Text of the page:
The worn out man tenderly picked up the old violin. He slowly raised it to his chin. With soiled hands he lovingly laid the bow across the strings. His heart leapt as he remembered the sweet songs that emitted from his beloved instrument. He thought of holidays long past. In his mind he pictured his children dancing around the living- room as he played. Hymns, old favorites, children’s songs, whatever he played the children always begged, “another one pa, please.”
He thought of his loving wife Grace and the way she looked at him when he played for her. A gentle smile came to his face as he reminisced. Suddenly he jumped up from the milk crate he’d been sitting on and brutally threw the violin and bow against the brick wall behind him. With teardrops obstructing his view he ran wildly down the dark alley. Many eyes gazed on him from under blankets and out of indiscriminately built cardboard huts lining the path.
“It’s just old Virgil” an aged voice uttered. Silence once again settled on the area like a dense fog on a lake.
Around the fire barrel the next morning talk quickly focused on Virgil. “What’s with that old man anyway?” a newcomer named Little Luke asked. “He got touched by a masters hand,” came an answer from the rear of the crowd.
“ Make way for Preacher,” someone said, as the man stepped forward. “ You mean God,” Ike asked, “like in that song about the old violin?”
“ No!” said Preacher, “ that was The Touch of the Masters Hand. What I said was the touch of a master’s hand. I’m talking about the master deceiver, the old devil himself. Satan practiced his craft on Virgil and suckered him in, that’s how he ended up in this alley living with us.”
“ What are you talking about Preacher?” asked Luke.
“Virgil was a popular man around town back then,” said Preacher. “He owned the gas station down on State and Main. He had a beautiful house on Rose Street, picket fence, a hound dog, and all. He had the sweetest wife, Grace, and three gorgeous kids, two boys and a girl. He was a deacon at the Baptist Church, and when he played that violin, on Sunday, you could hear the Amen’s all the way down at the soda shop.”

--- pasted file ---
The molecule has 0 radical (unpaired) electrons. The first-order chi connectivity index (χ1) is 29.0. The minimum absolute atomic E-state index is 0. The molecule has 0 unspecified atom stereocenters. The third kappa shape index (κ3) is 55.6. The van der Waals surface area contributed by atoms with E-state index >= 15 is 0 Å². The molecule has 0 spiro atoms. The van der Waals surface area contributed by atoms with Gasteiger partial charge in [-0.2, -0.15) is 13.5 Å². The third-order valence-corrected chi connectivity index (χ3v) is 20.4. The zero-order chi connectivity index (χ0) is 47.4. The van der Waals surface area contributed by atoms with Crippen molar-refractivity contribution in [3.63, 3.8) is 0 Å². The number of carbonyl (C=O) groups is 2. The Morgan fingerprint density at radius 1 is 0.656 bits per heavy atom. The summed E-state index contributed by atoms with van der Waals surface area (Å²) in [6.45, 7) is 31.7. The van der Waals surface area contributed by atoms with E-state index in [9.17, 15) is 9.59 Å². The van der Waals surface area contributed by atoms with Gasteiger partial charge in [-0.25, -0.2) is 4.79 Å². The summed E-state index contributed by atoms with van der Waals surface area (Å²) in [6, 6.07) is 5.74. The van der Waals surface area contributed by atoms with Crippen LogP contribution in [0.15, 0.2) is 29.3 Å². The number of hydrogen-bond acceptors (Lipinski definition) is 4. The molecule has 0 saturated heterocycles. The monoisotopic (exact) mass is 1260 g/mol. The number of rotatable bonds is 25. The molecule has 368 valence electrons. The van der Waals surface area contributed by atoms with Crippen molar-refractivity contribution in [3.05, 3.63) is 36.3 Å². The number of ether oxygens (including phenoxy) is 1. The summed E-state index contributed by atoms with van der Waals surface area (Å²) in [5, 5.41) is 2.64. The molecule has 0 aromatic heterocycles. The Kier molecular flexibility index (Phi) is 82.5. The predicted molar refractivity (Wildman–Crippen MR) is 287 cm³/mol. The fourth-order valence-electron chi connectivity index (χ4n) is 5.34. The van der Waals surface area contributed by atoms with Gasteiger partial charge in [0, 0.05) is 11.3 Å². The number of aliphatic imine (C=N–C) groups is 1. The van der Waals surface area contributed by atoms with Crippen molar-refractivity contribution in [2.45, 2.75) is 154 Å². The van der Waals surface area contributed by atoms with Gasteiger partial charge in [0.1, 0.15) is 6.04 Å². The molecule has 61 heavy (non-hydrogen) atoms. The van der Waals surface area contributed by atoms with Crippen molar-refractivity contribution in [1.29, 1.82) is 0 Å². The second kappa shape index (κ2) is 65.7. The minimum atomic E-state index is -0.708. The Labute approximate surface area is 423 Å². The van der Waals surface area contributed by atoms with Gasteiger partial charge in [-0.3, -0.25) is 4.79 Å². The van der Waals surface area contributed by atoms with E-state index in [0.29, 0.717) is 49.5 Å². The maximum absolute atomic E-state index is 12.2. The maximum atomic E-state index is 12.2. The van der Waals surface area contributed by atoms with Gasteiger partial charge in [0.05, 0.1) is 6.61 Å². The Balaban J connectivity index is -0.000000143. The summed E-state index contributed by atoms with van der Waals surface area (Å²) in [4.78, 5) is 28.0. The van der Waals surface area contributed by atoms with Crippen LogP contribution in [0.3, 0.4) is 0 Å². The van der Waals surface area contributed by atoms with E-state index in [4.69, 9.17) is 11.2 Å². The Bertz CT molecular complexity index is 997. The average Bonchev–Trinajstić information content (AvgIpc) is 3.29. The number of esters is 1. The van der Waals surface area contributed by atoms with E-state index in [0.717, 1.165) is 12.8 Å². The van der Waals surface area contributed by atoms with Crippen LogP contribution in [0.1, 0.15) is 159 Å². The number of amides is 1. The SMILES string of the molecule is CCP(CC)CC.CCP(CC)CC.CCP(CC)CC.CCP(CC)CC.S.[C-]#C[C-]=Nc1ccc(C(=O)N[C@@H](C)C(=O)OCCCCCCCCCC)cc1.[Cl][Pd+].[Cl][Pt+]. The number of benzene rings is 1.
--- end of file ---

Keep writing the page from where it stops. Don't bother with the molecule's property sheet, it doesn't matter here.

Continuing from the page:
“So what happened? Luke asked, looking confused.
“Well Luke, that’s when the father of all lies began his work of art with old Virgil. He met her the first time in church one Sunday morning. She’d just moved to town. After her husband was killed in Nam she couldn’t live in her hometown any longer. Too many old memories, she said. Told him she’d be working at Sam’s Sandwich shop as a waitress. That was right across from Virgil’s station and he often had lunch there. He said, he would probably see her again.”
“The old deceiver must have laughed himself silly as he watched, the deacon, stumble over the lies he hurled in front of him. Old Virgil fell, hook, line, and sinker into the master’s snare. To make a long story short, Grace finally left him. She packed up the kids and the dog and went back to Cincinnati to live with her folks. He eventually lost the house and the business. The only friends he had left were the bottle and that old violin.” Head hung low, the Preacher said, “that’s when Virgil came to The Alley. He’s been here ever since. He always kept that violin wrapped up in a blanket and stuffed in a plastic bag. He guarded it like it was gold. I never heard tell of him taking it out, till last night that is.”
“Luke,” said Preacher, “like I told ya before, what happened to Virgil was, the touch of a masters hand. The master of temptation, the master of deceit, the master counterfeiter.”
“ How can a man know when this master counterfeiter is messing with him, Preacher,” Luke asked.